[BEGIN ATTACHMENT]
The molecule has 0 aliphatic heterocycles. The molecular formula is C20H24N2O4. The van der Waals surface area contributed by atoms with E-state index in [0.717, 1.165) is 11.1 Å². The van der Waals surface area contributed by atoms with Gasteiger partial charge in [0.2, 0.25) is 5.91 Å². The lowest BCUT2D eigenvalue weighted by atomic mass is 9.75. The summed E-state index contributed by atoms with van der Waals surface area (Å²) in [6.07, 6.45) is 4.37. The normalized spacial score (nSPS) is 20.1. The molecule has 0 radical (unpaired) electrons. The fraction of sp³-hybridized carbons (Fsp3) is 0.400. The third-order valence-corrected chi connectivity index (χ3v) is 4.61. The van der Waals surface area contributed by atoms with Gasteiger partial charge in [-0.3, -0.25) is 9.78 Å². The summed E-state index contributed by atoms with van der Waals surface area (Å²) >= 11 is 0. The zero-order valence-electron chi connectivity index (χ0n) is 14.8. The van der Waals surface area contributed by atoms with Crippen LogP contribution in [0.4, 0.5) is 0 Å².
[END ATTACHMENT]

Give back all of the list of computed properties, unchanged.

The molecule has 0 aliphatic heterocycles. The molecular formula is C20H24N2O4. The van der Waals surface area contributed by atoms with E-state index in [0.717, 1.165) is 11.1 Å². The van der Waals surface area contributed by atoms with Gasteiger partial charge in [0.2, 0.25) is 5.91 Å². The lowest BCUT2D eigenvalue weighted by atomic mass is 9.75. The summed E-state index contributed by atoms with van der Waals surface area (Å²) in [6.07, 6.45) is 4.37. The normalized spacial score (nSPS) is 20.1. The molecule has 0 radical (unpaired) electrons. The fraction of sp³-hybridized carbons (Fsp3) is 0.400. The third-order valence-corrected chi connectivity index (χ3v) is 4.61. The van der Waals surface area contributed by atoms with Gasteiger partial charge in [-0.3, -0.25) is 9.78 Å². The summed E-state index contributed by atoms with van der Waals surface area (Å²) >= 11 is 0. The zero-order valence-electron chi connectivity index (χ0n) is 14.8. The van der Waals surface area contributed by atoms with Crippen LogP contribution in [0.4, 0.5) is 0 Å².